What Mentally Strong People Do On Tough Days

We all have emergency plans. If the electricity goes out, there’s a stockpile of flashlights, batteries and candles. But what happens when your mood fails? What’s your bad day backup plan? It’s a question I ask people all the time.

Michele Phillips, a performance coach in Piermont, N.Y., and author of Happiness Is a Habit, has a group of friends who have dubbed themselves the Village. “I can call them anytime my day is going badly, and they will change my frame of mind,” she says. She recalls sitting in a bar in Colorado after her divorce, feeling lonely and, she says, “like I had ‘loser’ written on my forehead. I called a Village friend, and she said, ‘Look around: You’re in Vail, skiing!’ She helped me shift the thinking from ‘poor me’ to ‘lucky me.’”

The article got me thinking about what enables people to function, even on bad days. From my experience, mentally strong people know what strategies work best for them. Calling a friend, meditating for 15 minutes, going for a walk, watching their favorite movie are all possibilities. The key is having a “go-to” strategy to get oneself through a tough time.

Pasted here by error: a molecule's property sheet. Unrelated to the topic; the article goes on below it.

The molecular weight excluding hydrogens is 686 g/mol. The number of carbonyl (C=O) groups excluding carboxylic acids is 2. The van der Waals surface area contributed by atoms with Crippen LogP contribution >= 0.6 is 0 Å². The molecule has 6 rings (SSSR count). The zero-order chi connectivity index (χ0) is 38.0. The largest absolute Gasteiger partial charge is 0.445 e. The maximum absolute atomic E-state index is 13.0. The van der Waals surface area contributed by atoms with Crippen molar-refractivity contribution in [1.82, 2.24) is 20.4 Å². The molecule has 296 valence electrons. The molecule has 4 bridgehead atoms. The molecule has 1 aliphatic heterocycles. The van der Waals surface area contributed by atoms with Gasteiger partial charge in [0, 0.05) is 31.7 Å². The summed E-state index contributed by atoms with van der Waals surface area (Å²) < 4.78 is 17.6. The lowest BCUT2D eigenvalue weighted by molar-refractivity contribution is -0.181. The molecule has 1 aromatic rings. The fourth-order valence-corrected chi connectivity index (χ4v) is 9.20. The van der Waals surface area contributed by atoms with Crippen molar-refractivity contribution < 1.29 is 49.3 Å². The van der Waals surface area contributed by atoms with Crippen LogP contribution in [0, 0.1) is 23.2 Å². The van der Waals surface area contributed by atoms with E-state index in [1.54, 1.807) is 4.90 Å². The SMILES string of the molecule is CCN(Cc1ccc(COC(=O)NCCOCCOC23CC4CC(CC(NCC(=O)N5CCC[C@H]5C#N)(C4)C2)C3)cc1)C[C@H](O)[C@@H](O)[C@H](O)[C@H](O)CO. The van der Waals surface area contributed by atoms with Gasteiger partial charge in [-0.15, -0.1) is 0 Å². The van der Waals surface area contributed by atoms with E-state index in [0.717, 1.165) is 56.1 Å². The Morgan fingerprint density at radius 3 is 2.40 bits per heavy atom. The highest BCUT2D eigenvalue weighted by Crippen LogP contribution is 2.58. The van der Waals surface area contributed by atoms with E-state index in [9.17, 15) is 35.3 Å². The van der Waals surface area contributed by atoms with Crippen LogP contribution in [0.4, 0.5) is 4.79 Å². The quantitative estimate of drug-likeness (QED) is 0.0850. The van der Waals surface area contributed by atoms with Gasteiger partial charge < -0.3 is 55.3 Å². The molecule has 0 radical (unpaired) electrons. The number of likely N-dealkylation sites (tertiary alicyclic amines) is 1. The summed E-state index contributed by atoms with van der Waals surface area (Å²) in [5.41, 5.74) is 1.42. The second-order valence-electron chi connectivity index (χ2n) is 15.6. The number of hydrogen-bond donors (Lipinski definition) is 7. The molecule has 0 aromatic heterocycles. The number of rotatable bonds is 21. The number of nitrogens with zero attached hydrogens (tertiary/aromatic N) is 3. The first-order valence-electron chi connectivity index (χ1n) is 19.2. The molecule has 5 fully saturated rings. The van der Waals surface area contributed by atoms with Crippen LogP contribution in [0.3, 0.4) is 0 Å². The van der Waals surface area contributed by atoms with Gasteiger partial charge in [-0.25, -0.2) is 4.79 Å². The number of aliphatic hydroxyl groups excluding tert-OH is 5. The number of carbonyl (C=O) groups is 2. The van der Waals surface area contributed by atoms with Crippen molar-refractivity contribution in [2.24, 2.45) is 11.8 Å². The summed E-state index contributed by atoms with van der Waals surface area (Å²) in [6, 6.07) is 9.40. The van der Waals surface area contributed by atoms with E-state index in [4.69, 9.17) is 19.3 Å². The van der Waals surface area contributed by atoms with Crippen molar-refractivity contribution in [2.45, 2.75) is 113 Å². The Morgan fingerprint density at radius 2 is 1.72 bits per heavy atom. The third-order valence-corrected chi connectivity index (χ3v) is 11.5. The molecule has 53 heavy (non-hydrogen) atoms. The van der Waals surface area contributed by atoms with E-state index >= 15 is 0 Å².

Martin Seligman makes the case:

“Therapists can use information from the way snipers…are trained. It can take about 24 hours for a sniper to get into position. And then it can take another 36 hours to get off the shot. This means that snipers often haven’t slept for two days before they shoot….”

Of course, one option would be to give them stimulant medication to keep them awake and alert but that is not how snipers are trained.

Instead, you keep them up for three days and have them practice shooting when they are dead tired. That is, you teach snipers to deal with the negative state they’re in: to function well even in the presence of fatigue.

Instead of exclusively lessening negativity, the most effective strategies involve building positive experiences as well. Seligman explains:

“As a therapist, once in awhile I would help a patient get rid of all his anger and anxiety and sadness. I thought I would then get a happy patient. But I never did. I got an empty patient. And that is because the skills of flourishing — of having positive emotion, meaning, good work, and positive relationships — are something over and above the skills of minimizing suffering.”

Knowing how to handle tough times isn’t just about just making oneself less miserable, it is also about explicitly cultivating the good things in life.

Every day may not be good, but there is something good in every day. Your assignment is to find it.

I wish you all the best,

Dr. Samantha Boardman